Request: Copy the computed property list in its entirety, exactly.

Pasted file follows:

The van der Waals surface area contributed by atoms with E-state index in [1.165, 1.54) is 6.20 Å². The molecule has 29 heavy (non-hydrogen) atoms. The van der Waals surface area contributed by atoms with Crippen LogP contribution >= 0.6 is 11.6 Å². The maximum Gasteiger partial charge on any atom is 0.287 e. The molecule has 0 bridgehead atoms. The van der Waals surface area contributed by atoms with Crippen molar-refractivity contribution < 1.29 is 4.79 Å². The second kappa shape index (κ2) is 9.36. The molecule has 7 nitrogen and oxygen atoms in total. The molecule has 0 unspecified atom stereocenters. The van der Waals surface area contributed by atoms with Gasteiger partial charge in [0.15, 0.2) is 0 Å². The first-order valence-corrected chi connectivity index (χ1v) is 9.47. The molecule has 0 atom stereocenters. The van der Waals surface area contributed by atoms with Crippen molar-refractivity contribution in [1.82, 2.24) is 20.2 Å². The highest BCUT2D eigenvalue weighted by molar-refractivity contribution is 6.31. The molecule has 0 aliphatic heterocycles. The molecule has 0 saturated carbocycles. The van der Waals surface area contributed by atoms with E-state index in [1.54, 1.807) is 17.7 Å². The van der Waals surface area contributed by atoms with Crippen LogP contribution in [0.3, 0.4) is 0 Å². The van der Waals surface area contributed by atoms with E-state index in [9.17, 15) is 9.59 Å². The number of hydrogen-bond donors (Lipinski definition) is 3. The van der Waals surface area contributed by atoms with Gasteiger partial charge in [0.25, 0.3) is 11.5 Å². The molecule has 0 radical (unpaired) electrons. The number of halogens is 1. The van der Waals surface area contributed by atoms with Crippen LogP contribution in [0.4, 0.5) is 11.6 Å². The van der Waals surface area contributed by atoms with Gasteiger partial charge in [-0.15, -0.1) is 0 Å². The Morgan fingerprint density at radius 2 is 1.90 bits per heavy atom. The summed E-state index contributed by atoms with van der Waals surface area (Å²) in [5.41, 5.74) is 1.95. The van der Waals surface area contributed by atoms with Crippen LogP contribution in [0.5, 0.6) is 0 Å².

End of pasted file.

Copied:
The van der Waals surface area contributed by atoms with E-state index in [1.165, 1.54) is 6.20 Å². The molecule has 29 heavy (non-hydrogen) atoms. The van der Waals surface area contributed by atoms with Crippen LogP contribution >= 0.6 is 11.6 Å². The maximum Gasteiger partial charge on any atom is 0.287 e. The molecule has 0 bridgehead atoms. The van der Waals surface area contributed by atoms with Crippen molar-refractivity contribution < 1.29 is 4.79 Å². The second kappa shape index (κ2) is 9.36. The molecule has 7 nitrogen and oxygen atoms in total. The molecule has 0 unspecified atom stereocenters. The van der Waals surface area contributed by atoms with Gasteiger partial charge in [0.15, 0.2) is 0 Å². The first-order valence-corrected chi connectivity index (χ1v) is 9.47. The molecule has 0 atom stereocenters. The van der Waals surface area contributed by atoms with Crippen molar-refractivity contribution in [1.82, 2.24) is 20.2 Å². The highest BCUT2D eigenvalue weighted by molar-refractivity contribution is 6.31. The molecule has 0 aliphatic heterocycles. The molecule has 0 saturated carbocycles. The van der Waals surface area contributed by atoms with E-state index in [1.54, 1.807) is 17.7 Å². The van der Waals surface area contributed by atoms with Crippen LogP contribution in [0.3, 0.4) is 0 Å². The van der Waals surface area contributed by atoms with E-state index in [9.17, 15) is 9.59 Å². The number of hydrogen-bond donors (Lipinski definition) is 3. The van der Waals surface area contributed by atoms with Gasteiger partial charge in [0.25, 0.3) is 11.5 Å². The molecule has 0 radical (unpaired) electrons. The number of halogens is 1. The van der Waals surface area contributed by atoms with Crippen LogP contribution in [0.4, 0.5) is 11.6 Å². The van der Waals surface area contributed by atoms with Gasteiger partial charge in [-0.15, -0.1) is 0 Å². The Morgan fingerprint density at radius 2 is 1.90 bits per heavy atom. The summed E-state index contributed by atoms with van der Waals surface area (Å²) in [5.41, 5.74) is 1.95. The van der Waals surface area contributed by atoms with Crippen LogP contribution in [0.5, 0.6) is 0 Å².